Water Companies

Environment Food and Rural Affairs written question – answered on 4th September 2006.

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Photo of Lyn Brown Lyn Brown Labour, West Ham

To ask the Secretary of State for Environment, Food and Rural Affairs what sanctions Ofwat can impose on water companies which fail to meet leakage targets; and whether he has discussed possible sanctions against Thames Water with Ofwat.

Photo of Edward Davey Edward Davey Shadow Secretary of State (Trade and Industry), Liberal Democrat Spokesperson (Trade and Industry)

To ask the Secretary of State for Environment, Food and Rural Affairs what penalties are in place for water companies which fail to meet their leakage reduction target; and if he will make a statement.

Photo of Christopher Huhne Christopher Huhne Shadow Secretary of State for the Environment, Environment, Food & Rural Affairs

To ask the Secretary of State for Environment, Food and Rural Affairs what recent assessment he has made of the extent to which the Water Services Regulation Authority (Ofwat) is adequately fulfilling its statutory remit in respect of all water companies, with particular reference to Thames Water; what measures he is able to take to ensure that it does so; and if he will make a statement.

Photo of Ian Pearson Ian Pearson Minister of State (Climate Change and the Environment), Department for Environment, Food and Rural Affairs

Ofwat is responsible for setting leakage targets and has powers to deal with poor performance.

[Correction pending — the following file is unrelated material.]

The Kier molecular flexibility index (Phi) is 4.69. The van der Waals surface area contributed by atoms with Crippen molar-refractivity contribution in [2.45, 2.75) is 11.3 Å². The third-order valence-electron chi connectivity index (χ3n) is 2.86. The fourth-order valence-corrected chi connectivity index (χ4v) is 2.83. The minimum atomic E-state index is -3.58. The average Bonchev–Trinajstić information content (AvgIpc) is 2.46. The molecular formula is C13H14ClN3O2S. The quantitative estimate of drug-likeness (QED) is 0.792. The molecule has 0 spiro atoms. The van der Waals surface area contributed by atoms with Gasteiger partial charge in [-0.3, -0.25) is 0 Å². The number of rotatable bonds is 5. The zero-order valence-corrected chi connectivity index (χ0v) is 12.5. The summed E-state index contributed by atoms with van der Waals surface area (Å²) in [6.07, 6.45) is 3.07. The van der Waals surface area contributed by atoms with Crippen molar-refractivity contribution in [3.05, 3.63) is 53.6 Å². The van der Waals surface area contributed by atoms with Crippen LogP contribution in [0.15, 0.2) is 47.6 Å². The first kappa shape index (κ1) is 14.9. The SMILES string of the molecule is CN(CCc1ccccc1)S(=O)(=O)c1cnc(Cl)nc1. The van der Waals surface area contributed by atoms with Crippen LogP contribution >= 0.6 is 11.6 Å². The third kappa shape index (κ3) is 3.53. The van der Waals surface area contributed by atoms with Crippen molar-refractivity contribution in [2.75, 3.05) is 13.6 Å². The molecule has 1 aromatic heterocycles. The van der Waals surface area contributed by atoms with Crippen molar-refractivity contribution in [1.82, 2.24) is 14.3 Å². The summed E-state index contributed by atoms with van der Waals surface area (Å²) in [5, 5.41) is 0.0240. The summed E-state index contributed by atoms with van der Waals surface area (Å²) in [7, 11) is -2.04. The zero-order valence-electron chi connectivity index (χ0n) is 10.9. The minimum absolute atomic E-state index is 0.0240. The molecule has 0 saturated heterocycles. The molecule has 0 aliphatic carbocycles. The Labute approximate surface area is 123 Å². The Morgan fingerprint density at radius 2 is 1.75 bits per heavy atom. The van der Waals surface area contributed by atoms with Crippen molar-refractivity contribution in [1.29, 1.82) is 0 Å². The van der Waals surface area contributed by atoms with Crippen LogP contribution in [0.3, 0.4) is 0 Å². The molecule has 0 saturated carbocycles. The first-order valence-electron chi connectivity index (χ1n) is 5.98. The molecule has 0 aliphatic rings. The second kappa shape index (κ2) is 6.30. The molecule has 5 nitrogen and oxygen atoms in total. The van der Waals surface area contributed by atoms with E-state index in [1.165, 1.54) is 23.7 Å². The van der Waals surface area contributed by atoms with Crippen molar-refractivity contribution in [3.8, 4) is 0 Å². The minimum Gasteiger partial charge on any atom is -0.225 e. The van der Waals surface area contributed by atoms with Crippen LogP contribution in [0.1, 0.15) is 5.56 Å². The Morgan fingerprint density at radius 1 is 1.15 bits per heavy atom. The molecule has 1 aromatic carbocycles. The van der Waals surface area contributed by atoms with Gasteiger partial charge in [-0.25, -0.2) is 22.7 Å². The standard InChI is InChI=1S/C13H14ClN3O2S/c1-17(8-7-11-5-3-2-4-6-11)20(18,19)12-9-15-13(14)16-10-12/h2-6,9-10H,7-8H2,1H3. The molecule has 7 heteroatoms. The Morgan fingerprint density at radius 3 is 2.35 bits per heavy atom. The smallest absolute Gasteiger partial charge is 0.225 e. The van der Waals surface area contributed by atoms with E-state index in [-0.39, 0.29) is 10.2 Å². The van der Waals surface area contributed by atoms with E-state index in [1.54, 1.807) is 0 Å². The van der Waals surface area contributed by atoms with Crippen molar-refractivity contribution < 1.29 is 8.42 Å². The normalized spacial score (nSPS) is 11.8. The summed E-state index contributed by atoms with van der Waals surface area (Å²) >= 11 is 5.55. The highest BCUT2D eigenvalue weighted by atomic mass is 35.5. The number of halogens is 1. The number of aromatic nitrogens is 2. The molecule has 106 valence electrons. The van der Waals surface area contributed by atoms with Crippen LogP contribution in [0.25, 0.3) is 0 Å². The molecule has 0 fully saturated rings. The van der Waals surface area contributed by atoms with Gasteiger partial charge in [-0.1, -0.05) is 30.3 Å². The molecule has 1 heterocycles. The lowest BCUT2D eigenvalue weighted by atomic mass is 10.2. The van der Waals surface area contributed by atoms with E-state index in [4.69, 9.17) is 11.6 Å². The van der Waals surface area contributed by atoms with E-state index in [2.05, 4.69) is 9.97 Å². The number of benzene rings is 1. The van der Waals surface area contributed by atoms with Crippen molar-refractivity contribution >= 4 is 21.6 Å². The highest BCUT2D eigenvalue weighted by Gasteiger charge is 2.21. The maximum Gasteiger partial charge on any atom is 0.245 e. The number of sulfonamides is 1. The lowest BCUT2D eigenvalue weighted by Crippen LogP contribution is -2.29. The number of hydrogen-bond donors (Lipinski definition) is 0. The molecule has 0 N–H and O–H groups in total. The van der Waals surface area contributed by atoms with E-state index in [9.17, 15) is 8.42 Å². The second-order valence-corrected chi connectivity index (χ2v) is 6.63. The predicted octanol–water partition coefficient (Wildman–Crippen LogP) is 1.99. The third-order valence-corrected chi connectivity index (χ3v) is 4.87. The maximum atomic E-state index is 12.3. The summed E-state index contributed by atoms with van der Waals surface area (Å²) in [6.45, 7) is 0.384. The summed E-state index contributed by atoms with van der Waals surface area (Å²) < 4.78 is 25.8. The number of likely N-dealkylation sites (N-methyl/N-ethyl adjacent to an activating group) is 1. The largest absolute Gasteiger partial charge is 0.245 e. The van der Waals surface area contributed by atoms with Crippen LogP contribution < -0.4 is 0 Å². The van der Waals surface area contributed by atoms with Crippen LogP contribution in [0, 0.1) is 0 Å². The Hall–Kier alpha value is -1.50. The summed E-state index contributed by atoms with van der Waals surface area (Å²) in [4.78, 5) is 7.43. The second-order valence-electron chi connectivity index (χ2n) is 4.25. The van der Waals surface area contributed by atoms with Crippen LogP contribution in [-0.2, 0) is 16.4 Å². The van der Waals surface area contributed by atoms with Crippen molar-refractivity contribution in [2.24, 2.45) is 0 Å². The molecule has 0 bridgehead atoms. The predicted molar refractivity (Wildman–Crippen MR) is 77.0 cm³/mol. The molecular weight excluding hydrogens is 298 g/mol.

Should Ofwat conclude that the failure of a water company to manage leakage constitutes a failure of the duty under section 37 of the Water Industry Act to maintain an efficient water supply system, it has two options for regulatory action. It has powers to initiate enforcement action under section 18 of the Water Industry Act to require the water company to take specified steps to reduce the level of leakage. Since April 2005, it also has powers to impose a financial penalty under section 22A of the Water Industry Act.

I have discussed with Ofwat the issues of leakage and enforcement options available, but Ofwat is independent of Ministers.

Following Thames Water's failure to meet its leakage, Ofwat announced it has secured a legally binding undertaking, committing Thames Water to £150 million of additional investment in replacing leaking mains. This is more than double the maximum imposable fine and will come from the shareholder, not the bill payer. Ofwat has also set revised leakage targets for the period up to 2010 to get the company's leakage reduction back on track and to take leakage down to 720 megalitres/day by 2009-10 rather than the old target of 725 megalitres/day. It is right that the consumer does not bear the burden of the increased investment needed for Thames Water to deal with its failure to meet its leakage targets.

Ofwat will closely monitor the company's progress. Subsequent failures will lead to further enforcement action, including fines if appropriate, from 2007. Ofwat will not hesitate to use its tough powers against any company that clearly fails to meet its responsibilities to consumers.

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